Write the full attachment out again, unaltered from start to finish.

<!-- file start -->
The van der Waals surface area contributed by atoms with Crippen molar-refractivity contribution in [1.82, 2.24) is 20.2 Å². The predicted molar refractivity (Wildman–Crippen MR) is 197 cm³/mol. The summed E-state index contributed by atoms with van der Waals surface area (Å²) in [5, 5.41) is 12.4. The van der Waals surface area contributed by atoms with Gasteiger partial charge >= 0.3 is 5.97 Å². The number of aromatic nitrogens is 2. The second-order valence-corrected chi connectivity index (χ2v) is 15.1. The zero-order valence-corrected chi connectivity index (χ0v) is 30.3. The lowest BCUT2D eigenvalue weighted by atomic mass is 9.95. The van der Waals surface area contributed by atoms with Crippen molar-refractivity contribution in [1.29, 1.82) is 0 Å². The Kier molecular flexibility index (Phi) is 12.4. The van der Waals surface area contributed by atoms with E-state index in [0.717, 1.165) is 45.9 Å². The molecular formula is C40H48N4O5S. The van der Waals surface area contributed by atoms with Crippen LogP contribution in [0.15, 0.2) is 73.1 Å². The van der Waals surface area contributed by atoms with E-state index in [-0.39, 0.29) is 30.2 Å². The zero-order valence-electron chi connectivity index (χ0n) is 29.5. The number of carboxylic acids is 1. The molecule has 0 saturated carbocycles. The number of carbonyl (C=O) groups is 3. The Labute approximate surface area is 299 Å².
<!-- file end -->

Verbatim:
The van der Waals surface area contributed by atoms with Crippen molar-refractivity contribution in [1.82, 2.24) is 20.2 Å². The predicted molar refractivity (Wildman–Crippen MR) is 197 cm³/mol. The summed E-state index contributed by atoms with van der Waals surface area (Å²) in [5, 5.41) is 12.4. The van der Waals surface area contributed by atoms with Gasteiger partial charge >= 0.3 is 5.97 Å². The number of aromatic nitrogens is 2. The second-order valence-corrected chi connectivity index (χ2v) is 15.1. The zero-order valence-corrected chi connectivity index (χ0v) is 30.3. The lowest BCUT2D eigenvalue weighted by atomic mass is 9.95. The van der Waals surface area contributed by atoms with Crippen molar-refractivity contribution in [1.29, 1.82) is 0 Å². The Kier molecular flexibility index (Phi) is 12.4. The van der Waals surface area contributed by atoms with E-state index in [0.717, 1.165) is 45.9 Å². The molecular formula is C40H48N4O5S. The van der Waals surface area contributed by atoms with Crippen LogP contribution in [0.15, 0.2) is 73.1 Å². The van der Waals surface area contributed by atoms with E-state index in [-0.39, 0.29) is 30.2 Å². The zero-order valence-electron chi connectivity index (χ0n) is 29.5. The number of carboxylic acids is 1. The molecule has 0 saturated carbocycles. The number of carbonyl (C=O) groups is 3. The Labute approximate surface area is 299 Å².